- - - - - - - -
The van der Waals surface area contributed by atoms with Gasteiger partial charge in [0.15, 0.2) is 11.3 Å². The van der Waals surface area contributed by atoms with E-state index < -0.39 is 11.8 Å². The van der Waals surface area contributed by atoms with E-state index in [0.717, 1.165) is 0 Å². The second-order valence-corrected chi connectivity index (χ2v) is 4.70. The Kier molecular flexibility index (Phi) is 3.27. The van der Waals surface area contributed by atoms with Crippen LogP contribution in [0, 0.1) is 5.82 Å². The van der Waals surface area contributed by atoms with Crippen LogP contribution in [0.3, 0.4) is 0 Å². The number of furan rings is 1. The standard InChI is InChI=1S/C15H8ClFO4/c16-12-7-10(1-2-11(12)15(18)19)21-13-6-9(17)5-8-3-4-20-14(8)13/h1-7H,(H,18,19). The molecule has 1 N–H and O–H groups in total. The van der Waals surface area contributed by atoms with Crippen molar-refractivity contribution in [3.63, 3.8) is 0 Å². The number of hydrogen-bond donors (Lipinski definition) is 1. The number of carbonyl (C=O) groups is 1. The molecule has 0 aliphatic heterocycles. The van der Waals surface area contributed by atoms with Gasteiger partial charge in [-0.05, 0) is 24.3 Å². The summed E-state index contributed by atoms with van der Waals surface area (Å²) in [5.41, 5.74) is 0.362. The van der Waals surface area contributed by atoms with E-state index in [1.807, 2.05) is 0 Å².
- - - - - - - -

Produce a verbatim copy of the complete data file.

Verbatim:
The van der Waals surface area contributed by atoms with Gasteiger partial charge in [0.15, 0.2) is 11.3 Å². The van der Waals surface area contributed by atoms with E-state index < -0.39 is 11.8 Å². The van der Waals surface area contributed by atoms with E-state index in [0.717, 1.165) is 0 Å². The second-order valence-corrected chi connectivity index (χ2v) is 4.70. The Kier molecular flexibility index (Phi) is 3.27. The van der Waals surface area contributed by atoms with Crippen LogP contribution in [0, 0.1) is 5.82 Å². The van der Waals surface area contributed by atoms with Crippen LogP contribution in [0.3, 0.4) is 0 Å². The number of furan rings is 1. The standard InChI is InChI=1S/C15H8ClFO4/c16-12-7-10(1-2-11(12)15(18)19)21-13-6-9(17)5-8-3-4-20-14(8)13/h1-7H,(H,18,19). The molecule has 1 N–H and O–H groups in total. The van der Waals surface area contributed by atoms with Crippen molar-refractivity contribution in [3.63, 3.8) is 0 Å². The number of hydrogen-bond donors (Lipinski definition) is 1. The number of carbonyl (C=O) groups is 1. The molecule has 0 aliphatic heterocycles. The van der Waals surface area contributed by atoms with Gasteiger partial charge in [-0.05, 0) is 24.3 Å². The summed E-state index contributed by atoms with van der Waals surface area (Å²) in [5.41, 5.74) is 0.362. The van der Waals surface area contributed by atoms with E-state index in [1.807, 2.05) is 0 Å².